The slippery slope to trans toddlers

Letting 16-year-olds legally change sex is a dangerously naive idea.

James Esses

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Topics Identity Politics Politics UK

This week, the UK government made the ground-breaking decision to block Nicola Sturgeon’s Gender Recognition Reform (Scotland) Bill, which had been passed in the Scottish parliament last year.

One of the most dangerous and controversial aspects of the Scottish legislation was that it would enable children as young as 16 to obtain a gender-recognition certificate and thus legally change sex. So it was more than a little alarming to hear the UK education secretary, whose government had just blocked the bill, endorsing precisely this aspect of it.

Speaking to Kay Burley on Sky News on Tuesday, Keegan was asked whether she thought 16 was too young to be able to legally change sex. Her response was: ‘No I don’t, actually. I was working at 16. I was paying taxes at 16. I could make decisions for myself at 16.’

In other words, in Keegan’s eyes, children who are not old enough to legally purchase a scratch card, get a tattoo, sit on a jury, vote in an election or get married, should be able to legally change their sex.

For Keegan to equate having a job with legally changing sex is both disingenuous and dangerously naive. We know from a variety of sources, including from NHS guidance published last year, that social transitioning – where a young person changes their name, pronouns and the way they dress – can have ‘significant effects’ on their ‘psychological functioning’. It can potentially make it less likely that young people suffering with gender-identity issues will settle into themselves and their bodies. This can lead children down a slippery slope towards irreversible medicalisation.

Even with the law as it stands, we are already witnessing growing numbers of adult ‘detransitioners’, who have been left with the mental and physical scars of decisions they regret. In most cases, their pathway towards medical transition began in their youth. This is not something that any responsible adult should wish to encourage.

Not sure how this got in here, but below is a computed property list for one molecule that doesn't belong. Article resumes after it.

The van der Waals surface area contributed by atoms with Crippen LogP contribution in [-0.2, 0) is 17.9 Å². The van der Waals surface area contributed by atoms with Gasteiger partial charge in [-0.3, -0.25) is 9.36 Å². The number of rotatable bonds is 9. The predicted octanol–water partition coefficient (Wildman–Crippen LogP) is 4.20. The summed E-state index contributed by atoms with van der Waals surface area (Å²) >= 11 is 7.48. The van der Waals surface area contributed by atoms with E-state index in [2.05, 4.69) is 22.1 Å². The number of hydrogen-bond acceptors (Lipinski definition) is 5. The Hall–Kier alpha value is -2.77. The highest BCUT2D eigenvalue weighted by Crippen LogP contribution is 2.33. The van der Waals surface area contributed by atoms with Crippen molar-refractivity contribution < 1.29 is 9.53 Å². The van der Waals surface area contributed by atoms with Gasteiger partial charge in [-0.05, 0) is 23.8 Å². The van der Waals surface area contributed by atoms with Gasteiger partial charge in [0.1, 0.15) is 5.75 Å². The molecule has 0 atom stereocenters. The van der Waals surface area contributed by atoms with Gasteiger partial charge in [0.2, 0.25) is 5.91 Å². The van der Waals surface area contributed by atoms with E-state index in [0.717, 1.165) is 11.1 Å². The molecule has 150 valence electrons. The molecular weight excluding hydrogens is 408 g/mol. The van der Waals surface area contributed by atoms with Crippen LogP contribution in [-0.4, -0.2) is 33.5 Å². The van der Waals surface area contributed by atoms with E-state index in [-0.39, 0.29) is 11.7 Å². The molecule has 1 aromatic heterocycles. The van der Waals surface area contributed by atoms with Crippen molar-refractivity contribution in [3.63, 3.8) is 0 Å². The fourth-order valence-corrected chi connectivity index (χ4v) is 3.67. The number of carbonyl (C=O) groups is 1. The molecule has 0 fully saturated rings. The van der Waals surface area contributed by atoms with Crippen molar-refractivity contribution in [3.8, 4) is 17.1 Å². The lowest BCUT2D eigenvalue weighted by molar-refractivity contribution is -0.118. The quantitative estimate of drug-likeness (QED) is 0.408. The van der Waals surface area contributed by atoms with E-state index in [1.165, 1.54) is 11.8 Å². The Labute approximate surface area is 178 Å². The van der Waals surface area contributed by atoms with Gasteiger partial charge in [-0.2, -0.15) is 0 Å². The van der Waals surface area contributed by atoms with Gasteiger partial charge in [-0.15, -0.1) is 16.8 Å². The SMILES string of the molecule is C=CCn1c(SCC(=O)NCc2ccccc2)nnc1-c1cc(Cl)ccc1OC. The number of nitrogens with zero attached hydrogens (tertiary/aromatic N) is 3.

In some ways, the education secretary’s comments are not such a surprise. After all, this is the same Gillian Keegan who has been praised by trans-activist outlet Pink News, as a ‘rare LGBTQ+ ally’ in the Tory Party. And this is the same Gillian Keegan who previously declared that ‘transwomen are women’.

Keegan also has a tendency to ignore evidence that challenges her assumptions on the trans issue. In a recent select-committee meeting, Conservative MP Miriam Cates presented Keegan with research showing that a large number of pupils were being taught troubling ideas about gender as though they were fact. Keegan responded by dismissing these concerns and the research, claiming that she had not seen or heard about this problem first-hand.

North of the border, some champions of Sturgeon’s bill have gone even further than Keegan. Earlier this week, Green MSP Maggie Chapman suggested on LBC that we should be exploring the possibility of children as young as eight being able to legally change their sex.

If such a change were implemented, it would mean that children who cannot open their own bank account, purchase Christmas crackers or sign up to Facebook would be able to legally change their sex. The absurdity speaks for itself.

Then again, this is the same Maggie Chapman who previously claimed that ‘sex is not binary or immutable’ and that GCSE textbooks showing sex as male and female are presenting a ‘gross oversimplification’ of biological sex. I would be interested to know what Maggie’s grades were for that particular module.

What Chapman’s bizarre intervention makes clear is that allowing 16-year-olds to legally change their sex will not be the end of the matter.

The slippery slope can clearly be seen in Ireland, which introduced self-ID in 2015 and allows 16-year-olds to obtain a gender-recognition certificate (albeit through a court order). Once that law was passed, a government review group recommended that ‘a system of gender recognition should be introduced for children of any age’. Does this mean that toddlers could transition in the near future?

Trans-lobby groups see no issue with this. Last year, Stonewall came out with the ludicrous statement that ‘children as young as two recognise their trans identity’. Perhaps most shocking of all, the World Professional Association for Transgender Health (WPATH) recently updated its ‘Standards of Care’ guidelines to recommend that young children should be able to access irreversible surgical procedures, including double mastectomies and phalloplasties.

Our duty as adults is to safeguard our children. There is a reason we have legislation in place to prohibit children from doing certain things that may cause them harm. Unfortunately, there are organisations and individuals, including those in positions of power, who seek to dilute these safeguards when it comes to matters of sex and gender. This should worry us all.

James Esses is co-founder of Thoughtful Therapists.

Picture by: Getty.

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Topics Identity Politics Politics UK

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